The majority of the texturing was done with Substance Designer, but I also used Substance B2M and Photoshop. I decided to use Substance Designer for the materials that took up the most screen space because I believe it is becoming much more known and used in the industry and I wanted to familiarize myself with it. I also found that it makes a big difference in your materials, you don’t have limits when creating the textures, you can output whatever map size you want, and you get much cleaner normals. Using Designer is much more personalized versus using a photo texture. I made the stone and wood in Substance Designer by first making the normal and height. I created the roughness map from that and then the diffuse. I spent a good amount of time getting the correct colors for my wood. I wanted the wood to feel aged and faded from the sun and weather. I recommend importing your HDRI from your scene into substance because it is important to understand how your scene influences your materials.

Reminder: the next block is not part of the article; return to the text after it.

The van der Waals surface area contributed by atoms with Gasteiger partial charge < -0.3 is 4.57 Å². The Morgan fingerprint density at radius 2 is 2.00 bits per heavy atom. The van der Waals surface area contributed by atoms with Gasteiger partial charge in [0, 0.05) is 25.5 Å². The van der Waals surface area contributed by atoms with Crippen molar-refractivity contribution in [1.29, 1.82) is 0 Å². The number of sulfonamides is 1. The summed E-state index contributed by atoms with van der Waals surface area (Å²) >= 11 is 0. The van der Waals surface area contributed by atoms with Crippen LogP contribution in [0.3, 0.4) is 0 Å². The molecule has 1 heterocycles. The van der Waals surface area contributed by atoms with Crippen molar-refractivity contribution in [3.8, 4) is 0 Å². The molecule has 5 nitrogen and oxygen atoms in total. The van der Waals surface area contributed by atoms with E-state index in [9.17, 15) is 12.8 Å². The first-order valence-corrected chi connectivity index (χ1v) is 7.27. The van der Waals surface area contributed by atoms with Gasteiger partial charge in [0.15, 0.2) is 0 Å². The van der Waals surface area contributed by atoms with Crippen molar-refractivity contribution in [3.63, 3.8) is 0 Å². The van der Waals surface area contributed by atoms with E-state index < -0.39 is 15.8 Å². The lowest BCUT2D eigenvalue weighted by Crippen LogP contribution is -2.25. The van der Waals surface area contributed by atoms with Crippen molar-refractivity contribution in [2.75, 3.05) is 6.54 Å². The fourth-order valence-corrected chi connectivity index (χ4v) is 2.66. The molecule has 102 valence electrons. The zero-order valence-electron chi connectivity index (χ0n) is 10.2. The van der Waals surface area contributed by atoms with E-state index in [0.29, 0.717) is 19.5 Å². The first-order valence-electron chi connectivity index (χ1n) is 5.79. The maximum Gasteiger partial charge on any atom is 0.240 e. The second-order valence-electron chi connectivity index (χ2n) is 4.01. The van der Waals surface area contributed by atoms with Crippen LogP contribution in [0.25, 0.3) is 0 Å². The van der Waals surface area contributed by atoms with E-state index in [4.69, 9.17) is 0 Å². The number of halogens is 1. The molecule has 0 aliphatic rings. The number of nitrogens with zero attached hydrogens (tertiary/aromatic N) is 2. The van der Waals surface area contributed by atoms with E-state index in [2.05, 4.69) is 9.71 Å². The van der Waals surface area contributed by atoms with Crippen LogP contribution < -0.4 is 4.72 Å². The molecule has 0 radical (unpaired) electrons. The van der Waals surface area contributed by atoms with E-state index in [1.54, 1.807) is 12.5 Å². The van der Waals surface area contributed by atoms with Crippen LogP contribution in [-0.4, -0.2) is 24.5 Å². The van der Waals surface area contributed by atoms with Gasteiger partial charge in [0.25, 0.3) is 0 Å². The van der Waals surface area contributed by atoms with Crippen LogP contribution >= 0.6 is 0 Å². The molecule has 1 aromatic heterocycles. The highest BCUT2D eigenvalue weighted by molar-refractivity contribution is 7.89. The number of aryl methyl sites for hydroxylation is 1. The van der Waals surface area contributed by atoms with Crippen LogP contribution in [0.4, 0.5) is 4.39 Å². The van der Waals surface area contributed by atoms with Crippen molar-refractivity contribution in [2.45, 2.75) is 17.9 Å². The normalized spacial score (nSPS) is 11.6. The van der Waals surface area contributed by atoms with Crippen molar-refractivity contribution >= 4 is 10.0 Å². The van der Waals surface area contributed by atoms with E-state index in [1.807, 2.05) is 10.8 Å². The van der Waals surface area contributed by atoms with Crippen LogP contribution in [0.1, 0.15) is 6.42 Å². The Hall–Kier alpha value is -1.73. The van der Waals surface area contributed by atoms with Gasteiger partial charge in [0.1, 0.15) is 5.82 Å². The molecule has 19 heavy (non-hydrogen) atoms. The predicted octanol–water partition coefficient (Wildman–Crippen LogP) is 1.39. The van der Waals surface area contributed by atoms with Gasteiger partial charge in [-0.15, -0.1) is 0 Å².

My materials in UE4 had a lot of parameters set up, so I was easily able to instance them off and change the parameters as needed. This made production a lot faster for me, I was able to switch on detail normals if I needed, swap out texture maps, adjust saturation, normal map intensity, adjust rotation of the maps, and much more. For my landscape material I created a material that would allow me to do
landscape painting to achieve variation where I wanted. I heavily optimized my landscape material to guarantee there would be no cost in performance. I named my meshes with the correct format so I was quickly able to re-import them when I made any changes in Maya.
The interior lights are a mixture of dynamic as well as baked. The directional light shining into my interior is set to static. The directional light in my exterior is dynamic, and the additional lights I have near the fire are baked. I like to use temperature for all my lights to get the desired color; it feels much more realistic to me. My interior has light shafts that I created from cards and a panning material. I set the number of indirect light bounces, for both the interior and exterior, to 6. I did a lot of the coloring for the environment by using post processing.
Advice that I would give to someone creating a similar scene would be to create a few good base materials, and then build on top of those to make a master material that you can parameterize and instance. I would definitely advise using trim sheets; It saves a lot of time when creating assets.